True Mother, Daughter Crime Story Inspires New Hulu Series ‘The Act’

Natalie Dest, Arts and Entertainment Editor

[Spoilers ahead!]

The disturbing, yet tragic saga of Dee Dee and Gypsy Rose Blanchard has come back to life in a fictionalized version of Hulu’s brand new series “The Act.”

For those who are familiar with the pair before “the act” to which the show’s title refers to, Dee Dee posed as a loving single mother to daughter Gypsy, who claimed she was chronically ill, including a plethora of issues that stemmed from the time she was a baby.

However, in 2015, Dee Dee was found dead and Gypsy had disappeared. She was then found in Wisconsin with her boyfriend, Nick Godejohn, whom she had met online, where together they plotted to kill her mother. Sentenced to life in prison for murdering Dee Dee in February 2019, Gypsy was found guilty of first-degree murder in November, but currently surviving a 10-year sentence.

Although many were relieved when Gypsy was found alive following the murder of her mother, it was this complicated tale that soon emerged. Gypsy, it turned out, had not been sick at all.

Dee Dee, who in the public eye was sought to have been a fit and caring mother, had Munchausen syndrome and had fabricated every illness to keep her daughter under control through physical and psychological abuse.

More significantly, she profited off the fake illnesses through donations and charity tips, including the house they lived in, which was built by the Habitat for Humanity.

“The Act,” which opens up with a 911 call from concerning neighbors about the Blanchards, stars Patricia Arquette as “Dee Dee” and Joey King as “Gypsy Rose Blanchard.” The show is Hulu’s newest limited series co-created by Nick Antosca and Michelle Dean, author of popular Buzzfeed story on the Blanchard’s.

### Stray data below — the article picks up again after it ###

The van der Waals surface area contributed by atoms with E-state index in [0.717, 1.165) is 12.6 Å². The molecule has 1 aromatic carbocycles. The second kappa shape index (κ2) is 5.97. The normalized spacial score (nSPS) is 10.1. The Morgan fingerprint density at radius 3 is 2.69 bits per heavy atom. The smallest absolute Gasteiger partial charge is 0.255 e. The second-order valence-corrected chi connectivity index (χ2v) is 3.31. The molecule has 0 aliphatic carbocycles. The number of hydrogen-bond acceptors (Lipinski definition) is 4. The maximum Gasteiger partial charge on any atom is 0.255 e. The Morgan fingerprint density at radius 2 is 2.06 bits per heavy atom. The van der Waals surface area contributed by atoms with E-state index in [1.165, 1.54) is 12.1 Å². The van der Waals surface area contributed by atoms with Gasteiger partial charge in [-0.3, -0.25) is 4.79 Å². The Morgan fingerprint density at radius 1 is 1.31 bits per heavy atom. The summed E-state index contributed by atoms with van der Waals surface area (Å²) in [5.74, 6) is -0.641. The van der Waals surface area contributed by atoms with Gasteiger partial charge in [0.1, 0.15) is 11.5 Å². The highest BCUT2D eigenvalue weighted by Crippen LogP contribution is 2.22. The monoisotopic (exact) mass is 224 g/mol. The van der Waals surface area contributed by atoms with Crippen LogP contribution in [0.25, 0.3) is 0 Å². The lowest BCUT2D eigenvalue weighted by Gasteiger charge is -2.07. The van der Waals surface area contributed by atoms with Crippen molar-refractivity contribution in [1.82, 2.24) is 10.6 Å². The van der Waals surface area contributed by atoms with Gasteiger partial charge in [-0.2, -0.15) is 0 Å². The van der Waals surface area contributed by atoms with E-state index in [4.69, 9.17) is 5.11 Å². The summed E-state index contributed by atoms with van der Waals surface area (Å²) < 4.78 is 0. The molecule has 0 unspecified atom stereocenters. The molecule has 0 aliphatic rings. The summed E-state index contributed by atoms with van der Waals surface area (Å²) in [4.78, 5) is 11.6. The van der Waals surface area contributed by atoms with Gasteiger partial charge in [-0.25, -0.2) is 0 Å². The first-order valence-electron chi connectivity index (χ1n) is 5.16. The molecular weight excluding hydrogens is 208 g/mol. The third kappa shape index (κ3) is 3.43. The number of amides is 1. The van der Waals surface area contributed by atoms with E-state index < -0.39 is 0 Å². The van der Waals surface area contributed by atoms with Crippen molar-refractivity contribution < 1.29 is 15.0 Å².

The lengths Dee Dee would strive towards in order to convince others of her daughter’s illnesses were due to Munchausen syndrome by proxy. Because Dee Dee was dead, it was impossible to officially diagnose her, but her behavior had fallen in line with many signs of the disorder.

Having once worked alongside a nurse’s aid, Dee Dee was familiar with enough medical terms to convince people in her life that she knew what she was talking about. Seen numerous times throughout the show, it shows just how frequently she switched doctors to leave behind a messy medical trail that would be difficult to piece together.

Going beyond her physical ailments, Gypsy both in real life and “The Act,” was made to act like she had the brain development of a child. Even though she was 23-years-old on the night of her arrest, confused about the own details of her life, Gypsy told the police she was 19. Being homeschooled, the show illustrates her coloring and watching cartoons in an earlier scene, then seen to dress up in a princess costume.

At the beginning of the series, Mel seems heavily doubtful of Dee Dee’s claims about her daughter. Her description grows rather quickly when she catches Dee Dee shoplifting. However, the cleverness of Dee Dee convinces Mel that she means no harm and that her only goal is to protect her daughter.

As the show goes on, the creators dive deeper and deeper into the true horrors behind Dee Dee and Gypsy’s stories, further highlighting their relationships with doctors and neighbors.

With only a total of eight episodes, “The Act” is a rather satisfying exploration of one girl’s desperate dream for independence. Thanks to King’s portrayal, it’s easy to feel for Gypsy even when she starts to cross lines most people don’t have to think about. And that Dee Dee is far from a monster, but rather a woman suffering in pain and her unusual way of coping.

The strangeness, yet trueness to this horrific story is more than enough to keep you hooked. “The Act” is available for streaming on Hulu, with new episodes every Wednesday.

If you are further interested in the real-life story of Gypsy and her mother, be sure to check out Dean’s story “Dee Dee Wanted Her Daughter To Be Sick, Gypsy Wanted Her Mom Murdered,” and the much acclaimed 2017 documentary, “Mommy Dead and Dearest.”